Elderly Christians :: By Grant Phillips

This is a subject near and dear to my heart. Ask me “Why?” This subject is near and dear to my heart because I am a new member to that special club – Elderly Christians. I’m thankful to be here, because otherwise I would have missed a lot of birthdays by leaving this world years ago. My Dad always said to enjoy each birthday, because it means you are still alive to do so.

I am thankful that I am still in relatively good health. Many folks in their later years cannot make that claim. We all know however, at least those who are wise know that circumstances can change very quickly.

I am 71 now. It is interesting that those in their 80s and 90s still look at me as the young kid on the block. On the other end of the spectrum those in their 50s and younger probably wonder what is keeping me from falling head first into the grave.

I have always had a soft spot for the older folks, especially those much older than I am at the time. I’m starting to understand first-hand what I have heard the elderly say on occasion. Over the years I have heard them complain of not being respected. So many times they are treated like they’re stupid and worthless. Of course this most always comes from those who are quite young and think no one is as intelligent and in tune with the truth as they are. Boy do they have a lot to learn. I remember when I was a teenager, and even in my 20s and 30s. I thought I was brilliant and my parents were totally out of the loop.  George Bernard Shaw is credited as saying, “Youth is wasted on the young.” I’ve heard it as, “Youth is wasted on youth.” If you understand this and believe it, you may be over the hill. If it just flew over your head, you are still walking in the valley of confusion.

There is so much we can all learn from those who have walked this earth longer than we have. Yet, few are smart enough to realize that, and miss so much. I really wish I had spent more time listening to elderly Christians like my parents and grandparents.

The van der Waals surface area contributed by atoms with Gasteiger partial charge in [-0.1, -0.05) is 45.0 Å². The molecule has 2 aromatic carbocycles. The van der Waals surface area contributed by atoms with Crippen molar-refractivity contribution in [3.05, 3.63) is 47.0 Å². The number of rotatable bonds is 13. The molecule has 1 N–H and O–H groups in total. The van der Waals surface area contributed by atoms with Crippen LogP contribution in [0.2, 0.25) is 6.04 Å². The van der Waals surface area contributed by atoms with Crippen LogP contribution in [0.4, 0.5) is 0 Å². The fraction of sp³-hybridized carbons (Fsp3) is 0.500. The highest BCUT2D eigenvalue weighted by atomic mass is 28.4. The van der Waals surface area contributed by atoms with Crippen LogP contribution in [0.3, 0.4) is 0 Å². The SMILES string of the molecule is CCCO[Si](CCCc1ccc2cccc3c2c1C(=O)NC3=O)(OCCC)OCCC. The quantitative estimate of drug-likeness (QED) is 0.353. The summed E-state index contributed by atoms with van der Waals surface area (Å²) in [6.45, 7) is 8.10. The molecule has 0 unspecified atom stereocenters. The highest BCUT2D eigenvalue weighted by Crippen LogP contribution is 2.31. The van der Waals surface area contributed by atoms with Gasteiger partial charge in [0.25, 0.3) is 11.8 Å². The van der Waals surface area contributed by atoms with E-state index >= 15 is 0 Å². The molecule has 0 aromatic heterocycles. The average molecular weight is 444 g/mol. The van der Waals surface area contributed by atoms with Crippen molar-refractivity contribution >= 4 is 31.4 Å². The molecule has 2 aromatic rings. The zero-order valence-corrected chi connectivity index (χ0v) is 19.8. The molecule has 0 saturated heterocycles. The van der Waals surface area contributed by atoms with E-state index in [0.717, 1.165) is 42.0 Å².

Now I’ll stop rambling and get to the point. Many elderly Christians feel they are no longer of much use to anyone and even for the Lord, especially those who are crippled by bodily aches and pains. I remember one man saying that he spent a lifetime learning his trade and when he finally got to be one of the best, he was too old and broken down physically to continue. If you will think about it, this eventually happens to us all if we live long enough.

Allow me to provide some examples to clarify what I am hearing from elderly Christians.

  • An elderly man/woman can no longer drive, so they can no longer drive the church bus and bring the little ones to our church.
  • The elderly person can no longer preach or teach because of an illness.
  • The elderly person’s health prevents them from attending church services.

These are just three examples, but they are typical as age and its maladies overtake us. These folks love the Lord and so want to serve Him as they once did, but time is taking a toll.

If their health prevents them from being physically active, even in a small way for Christ, what are they to do? If the younger ones already know everything and are too involved in their own little world, how can they possibly minister to them?